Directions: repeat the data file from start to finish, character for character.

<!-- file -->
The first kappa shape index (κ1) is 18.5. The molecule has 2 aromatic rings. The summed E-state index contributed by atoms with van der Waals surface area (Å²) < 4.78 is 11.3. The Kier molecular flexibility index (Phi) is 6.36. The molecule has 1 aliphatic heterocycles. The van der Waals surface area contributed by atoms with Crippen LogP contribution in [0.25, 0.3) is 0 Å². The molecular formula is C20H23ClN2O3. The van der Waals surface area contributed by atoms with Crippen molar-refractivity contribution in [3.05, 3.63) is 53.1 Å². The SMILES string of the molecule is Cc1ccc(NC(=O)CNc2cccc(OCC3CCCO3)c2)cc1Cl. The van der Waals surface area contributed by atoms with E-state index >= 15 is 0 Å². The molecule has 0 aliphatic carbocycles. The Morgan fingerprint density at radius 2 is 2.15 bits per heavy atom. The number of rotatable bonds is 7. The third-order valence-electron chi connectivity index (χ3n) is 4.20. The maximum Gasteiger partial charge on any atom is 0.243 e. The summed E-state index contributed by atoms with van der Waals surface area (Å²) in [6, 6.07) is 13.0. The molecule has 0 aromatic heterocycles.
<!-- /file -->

The first kappa shape index (κ1) is 18.5. The molecule has 2 aromatic rings. The summed E-state index contributed by atoms with van der Waals surface area (Å²) < 4.78 is 11.3. The Kier molecular flexibility index (Phi) is 6.36. The molecule has 1 aliphatic heterocycles. The van der Waals surface area contributed by atoms with Crippen LogP contribution in [0.25, 0.3) is 0 Å². The molecular formula is C20H23ClN2O3. The van der Waals surface area contributed by atoms with Crippen molar-refractivity contribution in [3.05, 3.63) is 53.1 Å². The SMILES string of the molecule is Cc1ccc(NC(=O)CNc2cccc(OCC3CCCO3)c2)cc1Cl. The van der Waals surface area contributed by atoms with E-state index >= 15 is 0 Å². The molecule has 0 aliphatic carbocycles. The Morgan fingerprint density at radius 2 is 2.15 bits per heavy atom. The number of rotatable bonds is 7. The third-order valence-electron chi connectivity index (χ3n) is 4.20. The maximum Gasteiger partial charge on any atom is 0.243 e. The summed E-state index contributed by atoms with van der Waals surface area (Å²) in [6, 6.07) is 13.0. The molecule has 0 aromatic heterocycles.